The freewheeling eighth novel by Brooklyn’s Jonathan Lethem takes place in an alternate-universe version of Manhattan, though the degree of its unreality is never clearly defined. Even its residents, like Chase Insteadman, a square-jawed former child actor still living the high life on never-ending residuals, aren’t sure what to believe anymore. Could an escaped tiger really be demolishing entire buildings? Did Marlon Brando fake his death? And what about Chase’s astronaut fiancée—is she still stuck aboard the International Space Station, surrounded by a ring of deadly Chinese mines?
Answers of any kind are scarce, especially when the New York Times is so toothless that it publishes a “War Free” edition. Even the city seems to shift and reconfigure itself at will; as Chase thinks, “We only pretend to live on something as orderly as a grid.”
This ever-present cognitive fog helps explain why Chase falls in with a culture-hoarding recluse and former rock critic named Perkus Tooth. For Perkus, the answers to all mysteries worth solving can be found in a few sacred, “talismanic” pieces of media: an unreleased Werner Herzog documentary here, an impenetrable doorstop of a novel called Obstinate Dust there. Marijuana helps, too.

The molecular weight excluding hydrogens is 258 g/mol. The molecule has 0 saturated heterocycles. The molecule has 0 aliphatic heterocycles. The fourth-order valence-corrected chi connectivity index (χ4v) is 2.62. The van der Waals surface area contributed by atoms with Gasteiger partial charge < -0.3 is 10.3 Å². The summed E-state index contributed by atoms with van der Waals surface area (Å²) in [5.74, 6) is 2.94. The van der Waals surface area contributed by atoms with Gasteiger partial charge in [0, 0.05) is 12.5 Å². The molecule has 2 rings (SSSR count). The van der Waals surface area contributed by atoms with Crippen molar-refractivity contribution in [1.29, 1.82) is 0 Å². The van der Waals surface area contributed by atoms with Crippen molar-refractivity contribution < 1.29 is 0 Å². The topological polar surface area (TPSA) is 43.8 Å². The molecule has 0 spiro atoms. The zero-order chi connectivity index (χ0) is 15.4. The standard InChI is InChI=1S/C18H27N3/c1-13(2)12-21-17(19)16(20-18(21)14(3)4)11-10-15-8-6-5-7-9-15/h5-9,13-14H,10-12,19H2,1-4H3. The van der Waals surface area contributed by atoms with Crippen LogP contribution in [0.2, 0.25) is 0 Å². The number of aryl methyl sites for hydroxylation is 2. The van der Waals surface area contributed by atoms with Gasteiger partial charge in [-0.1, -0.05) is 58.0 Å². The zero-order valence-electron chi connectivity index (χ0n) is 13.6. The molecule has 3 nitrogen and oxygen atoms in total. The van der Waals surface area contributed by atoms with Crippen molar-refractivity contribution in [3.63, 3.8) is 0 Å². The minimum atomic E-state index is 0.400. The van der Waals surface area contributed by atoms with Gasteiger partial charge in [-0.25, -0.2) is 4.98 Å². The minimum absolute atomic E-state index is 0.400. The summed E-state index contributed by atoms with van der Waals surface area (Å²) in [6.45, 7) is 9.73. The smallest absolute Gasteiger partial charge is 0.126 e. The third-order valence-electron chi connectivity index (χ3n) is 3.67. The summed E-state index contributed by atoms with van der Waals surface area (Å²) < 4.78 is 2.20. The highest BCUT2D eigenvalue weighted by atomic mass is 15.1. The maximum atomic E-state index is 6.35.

A small troupe of eccentrics and a broad sense that something is rotten in the state of New York are all Lethem needs to spark this wild story to life. Even without a clearly defined narrative path to follow, Chronic City is so clever and sharply written that it never needs to justify its myriad detours, and its enviable intimacy with fringe film, music, and literature confirms Lethem’s status as one of America’s coolest writers.
And two long, beautiful panoramic sequences—one describing a posh dinner party at the mayor’s townhouse, the other showing Perkus gradually taking a shine to a three-legged pit bull—remind us that the author can go macro as well as micro.
With its pot-addled detective streak, as well as its ridiculously named cast (see: Oona Laszlo, Strabo Blandiana), Chronic City bears more than a passing resemblance to another recent novel by a New York heavyweight: Thomas Pynchon’s Inherent Vice. In fact, Lethem often does the master one better, fleshing out Pynchon’s cartoon power chords with more emotional nuance. This is one novel to make time for.
Doubleday, 480 pp, $34, hardcover
(review originally appeared in The Georgia Straight, January 14, 2010)